[249] Post-Journalism

[249] Post-Journalism

Sean Hannity of Fox News, regularly laments, “Journalism is dead.”  And he is pretty much correct.  We now have consistent politicization of the news—current events communicated through the lens of an ideological worldview (something at which Hannity is very savvy), rather than carefully expressed as factually as possible.

There are reasons for this.  One is that news channels go 24-7.  In generations past, major networks had one hour for the evening news, a slot so narrow that the major concern lay in deciding what stories of the many daily possibilities would be covered.  The news outlets of today have the opposite problem—too much time to fill.  When that happens the game changes.  Instead of competing for excellence at keeping the populace properly informed through the careful gathering of facts, it degenerates into a battle for ratings.   Flat, white-bread fact is not very stimulating.  It appeals to the cognitive rather than emotional component, and is hardly very enticing to would-be viewers.  Furthermore, in a polarized nation, presenting a uniform political point of view gives the network the best chance at dominating one or the other of the dichotomous political demographic.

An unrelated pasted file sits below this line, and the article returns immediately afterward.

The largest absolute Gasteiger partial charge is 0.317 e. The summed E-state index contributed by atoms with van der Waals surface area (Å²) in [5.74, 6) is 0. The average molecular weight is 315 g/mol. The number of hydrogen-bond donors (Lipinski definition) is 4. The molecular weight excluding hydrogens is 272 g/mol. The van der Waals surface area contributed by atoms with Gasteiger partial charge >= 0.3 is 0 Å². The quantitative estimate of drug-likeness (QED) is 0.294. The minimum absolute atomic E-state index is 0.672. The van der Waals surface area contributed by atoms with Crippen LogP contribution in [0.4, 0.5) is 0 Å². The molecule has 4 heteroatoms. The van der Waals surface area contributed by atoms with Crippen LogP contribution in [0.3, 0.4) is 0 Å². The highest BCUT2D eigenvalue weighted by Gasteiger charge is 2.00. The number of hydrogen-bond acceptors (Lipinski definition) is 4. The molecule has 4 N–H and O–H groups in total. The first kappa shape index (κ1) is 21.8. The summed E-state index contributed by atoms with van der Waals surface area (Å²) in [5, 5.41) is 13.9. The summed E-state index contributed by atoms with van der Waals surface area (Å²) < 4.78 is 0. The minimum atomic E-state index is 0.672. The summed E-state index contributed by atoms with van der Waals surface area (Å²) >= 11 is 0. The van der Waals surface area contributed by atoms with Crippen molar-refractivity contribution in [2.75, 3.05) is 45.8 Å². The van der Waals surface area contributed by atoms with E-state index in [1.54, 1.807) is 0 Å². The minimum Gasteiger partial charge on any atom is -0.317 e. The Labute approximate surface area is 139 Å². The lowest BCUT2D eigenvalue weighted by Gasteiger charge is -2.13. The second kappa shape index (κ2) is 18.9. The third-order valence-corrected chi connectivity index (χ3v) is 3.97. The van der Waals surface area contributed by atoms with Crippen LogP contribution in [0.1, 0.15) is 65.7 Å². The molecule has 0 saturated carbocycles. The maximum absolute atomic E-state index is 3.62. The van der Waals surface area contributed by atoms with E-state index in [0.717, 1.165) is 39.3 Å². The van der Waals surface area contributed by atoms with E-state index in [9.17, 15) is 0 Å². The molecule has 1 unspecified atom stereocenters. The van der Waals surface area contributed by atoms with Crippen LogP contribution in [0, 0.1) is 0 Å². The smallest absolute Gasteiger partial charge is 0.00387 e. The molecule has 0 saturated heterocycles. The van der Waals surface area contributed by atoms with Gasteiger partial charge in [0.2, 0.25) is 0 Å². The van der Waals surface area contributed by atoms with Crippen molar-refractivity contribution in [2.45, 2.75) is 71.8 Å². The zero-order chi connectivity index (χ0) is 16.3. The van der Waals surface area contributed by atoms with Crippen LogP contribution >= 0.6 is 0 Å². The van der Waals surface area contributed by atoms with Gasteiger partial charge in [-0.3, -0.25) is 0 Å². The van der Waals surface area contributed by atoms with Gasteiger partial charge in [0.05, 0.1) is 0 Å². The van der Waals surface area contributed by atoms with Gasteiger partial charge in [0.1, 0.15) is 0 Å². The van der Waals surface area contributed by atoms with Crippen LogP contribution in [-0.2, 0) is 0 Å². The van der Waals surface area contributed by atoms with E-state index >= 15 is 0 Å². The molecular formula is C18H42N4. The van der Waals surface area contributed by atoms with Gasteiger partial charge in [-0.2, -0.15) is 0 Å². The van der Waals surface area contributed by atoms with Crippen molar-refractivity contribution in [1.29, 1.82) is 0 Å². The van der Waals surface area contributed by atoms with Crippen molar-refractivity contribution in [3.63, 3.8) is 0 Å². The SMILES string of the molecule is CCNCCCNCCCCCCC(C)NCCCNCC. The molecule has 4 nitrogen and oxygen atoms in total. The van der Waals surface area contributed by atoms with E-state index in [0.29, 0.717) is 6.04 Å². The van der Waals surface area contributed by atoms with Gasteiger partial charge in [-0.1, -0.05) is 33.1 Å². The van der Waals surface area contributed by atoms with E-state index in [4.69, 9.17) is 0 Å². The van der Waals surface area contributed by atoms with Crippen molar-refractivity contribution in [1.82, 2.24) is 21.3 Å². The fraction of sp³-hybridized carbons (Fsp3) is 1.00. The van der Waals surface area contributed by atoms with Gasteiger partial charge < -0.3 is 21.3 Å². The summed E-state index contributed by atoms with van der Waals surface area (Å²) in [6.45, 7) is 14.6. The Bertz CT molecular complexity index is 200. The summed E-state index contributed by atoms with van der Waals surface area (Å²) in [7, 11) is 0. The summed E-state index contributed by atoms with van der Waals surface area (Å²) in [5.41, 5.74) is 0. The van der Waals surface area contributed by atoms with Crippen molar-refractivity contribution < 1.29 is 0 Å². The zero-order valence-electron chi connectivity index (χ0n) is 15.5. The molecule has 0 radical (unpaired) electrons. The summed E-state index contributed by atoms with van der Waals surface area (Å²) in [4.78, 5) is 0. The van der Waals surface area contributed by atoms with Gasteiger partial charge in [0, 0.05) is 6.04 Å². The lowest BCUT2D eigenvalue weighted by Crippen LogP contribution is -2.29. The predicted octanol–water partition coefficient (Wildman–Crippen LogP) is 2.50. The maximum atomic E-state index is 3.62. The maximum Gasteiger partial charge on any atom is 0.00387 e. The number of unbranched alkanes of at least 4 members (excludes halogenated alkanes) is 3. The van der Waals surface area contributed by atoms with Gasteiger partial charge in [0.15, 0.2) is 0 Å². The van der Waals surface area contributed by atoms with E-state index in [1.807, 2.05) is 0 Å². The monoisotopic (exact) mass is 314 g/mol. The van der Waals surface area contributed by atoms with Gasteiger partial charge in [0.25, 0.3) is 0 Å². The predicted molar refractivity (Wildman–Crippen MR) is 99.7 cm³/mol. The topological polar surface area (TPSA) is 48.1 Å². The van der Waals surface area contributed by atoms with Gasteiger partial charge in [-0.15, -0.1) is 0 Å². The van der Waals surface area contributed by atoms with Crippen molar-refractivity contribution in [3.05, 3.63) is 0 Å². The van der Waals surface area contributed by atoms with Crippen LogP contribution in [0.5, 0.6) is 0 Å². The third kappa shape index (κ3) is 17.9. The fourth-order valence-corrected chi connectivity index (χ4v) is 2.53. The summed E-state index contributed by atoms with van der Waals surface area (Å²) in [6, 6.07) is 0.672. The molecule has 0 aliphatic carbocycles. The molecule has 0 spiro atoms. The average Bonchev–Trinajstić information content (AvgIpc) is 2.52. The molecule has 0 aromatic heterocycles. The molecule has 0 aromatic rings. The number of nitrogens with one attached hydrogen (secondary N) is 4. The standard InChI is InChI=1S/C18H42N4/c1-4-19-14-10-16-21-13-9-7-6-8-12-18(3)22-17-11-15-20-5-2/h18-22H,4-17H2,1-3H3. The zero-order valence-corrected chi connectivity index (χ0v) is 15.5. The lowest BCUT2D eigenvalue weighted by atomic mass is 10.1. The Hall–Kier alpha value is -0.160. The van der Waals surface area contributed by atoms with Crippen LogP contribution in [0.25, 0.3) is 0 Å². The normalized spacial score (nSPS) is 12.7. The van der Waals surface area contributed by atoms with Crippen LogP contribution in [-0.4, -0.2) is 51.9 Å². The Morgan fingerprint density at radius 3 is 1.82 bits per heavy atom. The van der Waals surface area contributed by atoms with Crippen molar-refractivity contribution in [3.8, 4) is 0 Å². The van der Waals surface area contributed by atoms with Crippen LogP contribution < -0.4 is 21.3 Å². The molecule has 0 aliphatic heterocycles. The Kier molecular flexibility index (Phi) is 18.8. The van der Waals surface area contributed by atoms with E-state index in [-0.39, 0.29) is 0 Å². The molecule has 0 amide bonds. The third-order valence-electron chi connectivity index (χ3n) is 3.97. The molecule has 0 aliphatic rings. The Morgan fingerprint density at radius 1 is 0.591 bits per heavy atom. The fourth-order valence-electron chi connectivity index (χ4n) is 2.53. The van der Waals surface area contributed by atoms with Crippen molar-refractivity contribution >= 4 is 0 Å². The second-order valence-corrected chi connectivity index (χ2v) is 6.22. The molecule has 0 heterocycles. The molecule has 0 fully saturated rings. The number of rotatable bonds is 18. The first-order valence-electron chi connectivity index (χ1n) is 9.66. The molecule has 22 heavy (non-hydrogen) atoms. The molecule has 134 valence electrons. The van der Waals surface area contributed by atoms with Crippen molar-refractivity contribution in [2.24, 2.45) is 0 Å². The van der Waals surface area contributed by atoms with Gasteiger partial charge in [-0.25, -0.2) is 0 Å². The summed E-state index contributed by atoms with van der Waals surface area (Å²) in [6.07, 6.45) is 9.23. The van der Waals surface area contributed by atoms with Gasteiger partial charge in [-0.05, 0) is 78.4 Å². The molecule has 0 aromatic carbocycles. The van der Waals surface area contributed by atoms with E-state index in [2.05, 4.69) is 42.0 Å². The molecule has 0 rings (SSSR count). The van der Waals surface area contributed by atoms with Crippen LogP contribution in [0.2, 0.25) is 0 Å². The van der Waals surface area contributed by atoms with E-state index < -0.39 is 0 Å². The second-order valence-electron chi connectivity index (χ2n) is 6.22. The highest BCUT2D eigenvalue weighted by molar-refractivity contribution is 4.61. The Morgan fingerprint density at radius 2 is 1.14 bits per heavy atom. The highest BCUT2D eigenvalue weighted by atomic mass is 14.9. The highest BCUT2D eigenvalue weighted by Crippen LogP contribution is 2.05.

The days of Walter Cronkite, John Chancellor and Tim Russert is past.  They are being replaced with the likes of Sean Hannity, Rachel Maddow, and Brian Williams, pallbearers of what once was journalism.   DC

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